Senator Chuck Grassley of Iowa website | 13-Sep-2012
Sen. Grassley's introduced the “Let the Sunshine in: Implementing the Physician Payments Sunshine Act” roundtable held September 12, 2012: The Centers for Medicare and Medicaid Services (CMS) was tasked with carrying out the Physician Payments Sunshine Act. The agency had until October 1, 2011, to issue regulations. CMS failed to meet that deadline. There was no explanation for the delay and no indication of when to expect completion. "Today's roundtable is geared toward gaining a better understanding from CMS officials on why they have failed to implement the Sunshine Act, their anticipated release of the regulations, and the consequences facing industry due to the lack of guidance from CMS."
Chelsea Conaboy, Globe Staff, The Boston Globe
The Boston Globe | 27-Jan-2012
"All companies that make drugs and medical devices sold in the United States and covered by Medicare and Medicaid may soon have to report payments made to physicians and teaching hospitals.... The rules have been a long time coming. The Affordable Care Act called for them to be in place by October 2011."
Allistair M. Nevius, J.D., Editor-in-Chief, The Tax Adviser
Journal of Accountancy | 01-Apr-2010
While the legislation generally deals with the health care system, it contains many revisions to the Internal Revenue Code. Individuals and businesses are affected and are likely to look to their accountants and financial advisers for guidance and compliance help. Among other things, the legislation provides a credit to help individuals afford insurance; it also imposes a penalty on individuals who do not obtain health insurance. Small businesses that provide health coverage for their employees are also eligible for a credit; large businesses that provide inadequate health coverage are subject to an excise tax. The medical deduction threshold is increased to 10% of adjusted gross income.
The Henry J. Kaiser Family Foundation | 31-Mar-2010
The timeline “provides implementation dates for key provisions. It reflects provisions in the new law and incorporates modifications to the law in the Health Care and Education Reconciliation Act of 2010 passed by the House and Senate."
U.S. Government Printing Office | 23-Mar-2010
See Section 6002 “Transparency Reports and Reporting of Physician Ownership or Investment Interests."
Thomas Sullivan, President of Rockpointe Corporation
Policy and Medicine | 22-Mar-2010
Provisions regarding physician payments are summarized in this report along with other transparency requirements of the law.
Richard N. Fogoros, M.D.
The Covert Rationing Blog | 16-Mar-2010
“I was sure my career had ended. My family, friends, patients and colleagues were about to see the CEO of my hospital appearing before a hostile Senate Investigational Committee answering questions on the Medicare fraud that I supposedly had committed. I knew it didn’t matter that I hadn’t done anything wrong. Truth is only a compilation of some facts, whereas perception is everything.”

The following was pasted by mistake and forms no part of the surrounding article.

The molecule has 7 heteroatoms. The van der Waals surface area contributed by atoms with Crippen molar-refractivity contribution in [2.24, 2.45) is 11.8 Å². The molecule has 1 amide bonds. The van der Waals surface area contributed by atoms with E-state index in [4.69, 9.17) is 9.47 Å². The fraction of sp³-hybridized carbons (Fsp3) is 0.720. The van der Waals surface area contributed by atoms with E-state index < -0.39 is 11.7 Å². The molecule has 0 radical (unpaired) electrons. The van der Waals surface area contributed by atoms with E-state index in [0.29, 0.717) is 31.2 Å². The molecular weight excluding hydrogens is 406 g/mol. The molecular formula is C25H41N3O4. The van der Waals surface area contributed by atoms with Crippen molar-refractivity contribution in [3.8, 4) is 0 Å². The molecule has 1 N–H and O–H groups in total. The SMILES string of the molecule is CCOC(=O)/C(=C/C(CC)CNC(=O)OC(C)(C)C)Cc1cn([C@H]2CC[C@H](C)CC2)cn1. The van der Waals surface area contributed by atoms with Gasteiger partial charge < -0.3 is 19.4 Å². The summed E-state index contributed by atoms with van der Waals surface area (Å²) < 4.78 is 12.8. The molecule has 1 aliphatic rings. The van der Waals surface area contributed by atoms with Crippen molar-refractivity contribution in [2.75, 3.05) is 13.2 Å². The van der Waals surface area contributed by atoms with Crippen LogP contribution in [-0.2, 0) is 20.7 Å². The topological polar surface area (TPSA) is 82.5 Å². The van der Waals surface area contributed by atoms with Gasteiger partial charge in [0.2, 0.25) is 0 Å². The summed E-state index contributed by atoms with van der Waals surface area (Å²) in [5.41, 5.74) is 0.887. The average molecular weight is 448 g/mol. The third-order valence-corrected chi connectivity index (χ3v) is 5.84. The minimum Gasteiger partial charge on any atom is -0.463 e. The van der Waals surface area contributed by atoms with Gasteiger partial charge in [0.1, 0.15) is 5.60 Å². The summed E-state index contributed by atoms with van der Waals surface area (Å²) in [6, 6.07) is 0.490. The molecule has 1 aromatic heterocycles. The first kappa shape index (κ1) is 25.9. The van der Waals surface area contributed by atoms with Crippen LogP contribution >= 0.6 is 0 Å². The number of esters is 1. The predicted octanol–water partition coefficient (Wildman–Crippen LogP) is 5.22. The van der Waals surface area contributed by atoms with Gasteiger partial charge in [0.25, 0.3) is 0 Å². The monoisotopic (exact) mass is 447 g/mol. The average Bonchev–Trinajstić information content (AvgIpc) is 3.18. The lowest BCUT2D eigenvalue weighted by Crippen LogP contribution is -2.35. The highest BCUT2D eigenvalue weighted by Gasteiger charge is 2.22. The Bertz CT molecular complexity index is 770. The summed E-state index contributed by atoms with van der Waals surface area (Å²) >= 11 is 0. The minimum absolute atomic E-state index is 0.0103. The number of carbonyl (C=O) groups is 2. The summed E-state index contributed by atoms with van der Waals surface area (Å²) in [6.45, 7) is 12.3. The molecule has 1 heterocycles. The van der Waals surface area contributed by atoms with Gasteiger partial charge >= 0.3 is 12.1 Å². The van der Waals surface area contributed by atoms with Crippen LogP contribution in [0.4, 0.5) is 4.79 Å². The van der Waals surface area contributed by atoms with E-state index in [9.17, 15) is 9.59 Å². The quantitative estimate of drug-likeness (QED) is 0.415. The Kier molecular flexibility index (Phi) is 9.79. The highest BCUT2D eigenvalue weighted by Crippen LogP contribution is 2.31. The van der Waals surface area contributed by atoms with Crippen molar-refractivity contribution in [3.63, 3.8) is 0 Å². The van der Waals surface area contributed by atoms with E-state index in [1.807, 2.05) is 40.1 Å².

Margaret A. Hamburg, M.D.
Office of Senator Charles E. Grassley | 04-Mar-2010
The Agency's Office of Criminal Investigations (OCI) obtained 4,392 convictions, imposed $9.89 billion in fines and seized assets worth more than $1 billion from its inception in 1992 through fy 2009. The Agency's senior leadership now recommends various changes, including increased misdemeanor prosecutions against corporate officials and enhanced debarments and disqualifications against clinical investigators.
Bernard Lo and Marilyn J. Field
Institute of Medicine
"Collaborations between physicians or medical researchers and pharmaceutical, medical device, and biotechnology companies can benefit society - most notably by promoting the discovery and development of new medications and medical devices that improve individual and public health. However, relationships between medicine and industry may create conflicts of interest, potentially resulting in undue influence on professional judgments."
The Wall Street Journal | 25-Jun-2008
“Chuck Grassley is at it again. The senator from Iowa is looking into a Stanford psychiatry professor’s multimillion-dollar stake in a drug company called Corcept Therapeutics.” Stanford University School of Medicine documented disclosures made by a member of the Stanford medical school faculty.
Cornell University Law School | 10-Aug-1993
The Stark Law prohibits a physician from making a referral to an entity in which he or she (or an immediate family member) has a financial relationship for a designated health service unless the arrangement is covered by a statutory or regulatory exception. In the event a proscribed referral is made and no exception is available, the entity performing the services is prohibited from submitting a claim for the services to the Medicare program or billing any individual, third-party payor or other entity for the services. Violations can result in exclusion from Medicare and Medicaid as well as civil penalties up to $15,000 for each such service plus two times the amount of reimbursement claimed.
Cornell University Law School | 18-Aug-1987
Under the federal Anti-Kickback Statute it is unlawful to knowingly or willfully offer, pay, solicit or receive any remuneration, directly or indirectly, in cash or in kind, in exchange for a patient referral or referral of other business for which payment may be made by a federal health care program, including Medicare and Medicaid. Violations are considered felonies, and can result in jail time, criminal money penalties and exclusion from Medicare and Medicaid as well as civil penalties up to $50,000 for each violation.